Glioblastoma is a rare type of brain cancer. Sadly, it is the most aggressive form. The median life expectancy for the disease is between 11 and 15 months and that is with chemotherapy, radiation, and surgical treatment. Most commonly, glioblastoma affects males who are over the age of 60, but anyone can face the diagnosis.
A new clinical trial for glioblastoma has officially enrolled the first patient. It will actually be the worlds largest ever clinical trial for the disease. It is called the GBMAGILE Trial which stands for Glioblastoma Adaptive Global Innovative Learning Environment.
The first patient was enrolled at the Henry Ford Cancer Institute.
The GBM Knowledge Network is a group of 130 experts in glioblastoma. They come from all over the world and include clinicians, pathologists, as well as industry leaders and patient advocates.
This group is who first conceived the idea of the GBMAGILE trial back in 2015. Now, it is in full swing just 4 years later.
The Phase 2 portion will examine the efficacy and the safety of various therapies. The Phase 3 portion will then confirm the results.
The trial is being sponsored by the Global Coalition for Adaptive Research or GCAR. This coalition includes some of the top scientists globally. It aims to facilitate the open exchange of knowledge and ideas, fostering a collaborative approach to rare disease research. The unique trial design of GBMAGILE fits perfectly with their philosophy.
Traditional clinical trials investigate only one therapy, comparing a new treatment to the standard of care for a particular disease. This trial is unique because it is investigating numerous therapies at the same time. Ultimately, this means the research process is accelerated and potentially more therapies could be approved faster.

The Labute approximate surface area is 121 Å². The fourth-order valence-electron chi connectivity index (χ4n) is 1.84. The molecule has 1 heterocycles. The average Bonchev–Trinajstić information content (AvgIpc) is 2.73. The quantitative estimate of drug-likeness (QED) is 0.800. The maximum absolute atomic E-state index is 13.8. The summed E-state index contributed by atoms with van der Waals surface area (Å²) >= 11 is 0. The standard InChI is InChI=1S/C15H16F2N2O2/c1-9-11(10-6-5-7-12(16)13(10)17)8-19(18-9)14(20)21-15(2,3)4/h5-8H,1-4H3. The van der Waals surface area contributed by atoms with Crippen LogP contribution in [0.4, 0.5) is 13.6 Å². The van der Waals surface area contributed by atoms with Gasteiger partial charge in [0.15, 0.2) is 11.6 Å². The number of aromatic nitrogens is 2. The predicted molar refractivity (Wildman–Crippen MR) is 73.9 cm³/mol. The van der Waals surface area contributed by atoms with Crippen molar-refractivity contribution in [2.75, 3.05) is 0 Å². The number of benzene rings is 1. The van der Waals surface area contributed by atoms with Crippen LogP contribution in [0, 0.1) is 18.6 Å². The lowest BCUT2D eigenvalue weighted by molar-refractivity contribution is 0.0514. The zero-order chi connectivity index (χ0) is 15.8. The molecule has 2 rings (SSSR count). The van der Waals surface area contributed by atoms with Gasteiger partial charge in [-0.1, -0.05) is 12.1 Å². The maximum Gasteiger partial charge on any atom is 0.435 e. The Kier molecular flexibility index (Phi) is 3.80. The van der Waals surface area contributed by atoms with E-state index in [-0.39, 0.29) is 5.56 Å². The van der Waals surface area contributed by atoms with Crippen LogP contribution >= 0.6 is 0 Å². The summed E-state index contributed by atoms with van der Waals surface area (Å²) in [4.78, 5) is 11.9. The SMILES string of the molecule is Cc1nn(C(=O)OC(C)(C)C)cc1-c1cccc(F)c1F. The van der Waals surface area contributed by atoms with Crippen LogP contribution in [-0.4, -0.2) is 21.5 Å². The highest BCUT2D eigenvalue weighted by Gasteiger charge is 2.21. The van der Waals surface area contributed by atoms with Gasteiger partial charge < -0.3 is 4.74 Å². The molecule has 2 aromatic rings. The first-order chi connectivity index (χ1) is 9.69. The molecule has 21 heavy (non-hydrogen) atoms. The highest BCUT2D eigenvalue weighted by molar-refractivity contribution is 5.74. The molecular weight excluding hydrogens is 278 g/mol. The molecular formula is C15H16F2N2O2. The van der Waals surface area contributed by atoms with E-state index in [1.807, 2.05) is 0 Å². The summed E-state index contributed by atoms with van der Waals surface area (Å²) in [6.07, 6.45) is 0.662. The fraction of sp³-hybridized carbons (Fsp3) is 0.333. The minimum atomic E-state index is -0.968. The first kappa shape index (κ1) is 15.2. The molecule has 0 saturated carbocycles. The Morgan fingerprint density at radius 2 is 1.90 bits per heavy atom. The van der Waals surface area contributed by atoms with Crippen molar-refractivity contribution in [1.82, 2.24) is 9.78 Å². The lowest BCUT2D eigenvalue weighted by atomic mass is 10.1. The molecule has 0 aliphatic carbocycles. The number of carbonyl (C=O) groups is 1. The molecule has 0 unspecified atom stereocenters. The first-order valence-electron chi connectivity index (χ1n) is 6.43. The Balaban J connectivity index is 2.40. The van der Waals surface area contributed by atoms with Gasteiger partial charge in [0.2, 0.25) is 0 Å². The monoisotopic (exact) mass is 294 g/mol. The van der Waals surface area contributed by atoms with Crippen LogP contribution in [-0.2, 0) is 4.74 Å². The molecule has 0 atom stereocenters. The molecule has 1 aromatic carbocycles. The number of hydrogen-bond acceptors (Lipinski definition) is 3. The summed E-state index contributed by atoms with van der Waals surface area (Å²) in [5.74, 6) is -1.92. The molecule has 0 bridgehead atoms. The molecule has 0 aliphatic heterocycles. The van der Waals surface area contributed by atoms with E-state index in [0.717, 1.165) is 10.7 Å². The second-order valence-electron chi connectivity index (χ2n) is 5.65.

“A move away from the traditional, one-size-fits-all approach to clinical trials – a major step forward for precision medicine.”
One of the best parts about this unique trial design is that it utilizes adaptive randomization. Essentially, this means that as the trial progresses and the researchers better understand which participants may benefit from a certain therapy, they group them into subsets who should receive that particular treatment. This allows the patients to receive the treatments that have the greatest chance of benefiting them faster. Additionally, it is a more cost effective mechanism.
Considering the fact that traditional trials cannot be modified at all once they are started, this unique design is incredibly beneficial for patients.
“We are launching an era of unprecedented collaboration and advancement.”
Researchers believe that there is great progress that can be made in glioblastoma research. Hopefully, this new, uniquely designed trial will help to accelerate this progress and produce tangible outcomes.
The researchers hope to bring this trial to international sites by next year.
You can read more about this clinical trial and how it was designed here.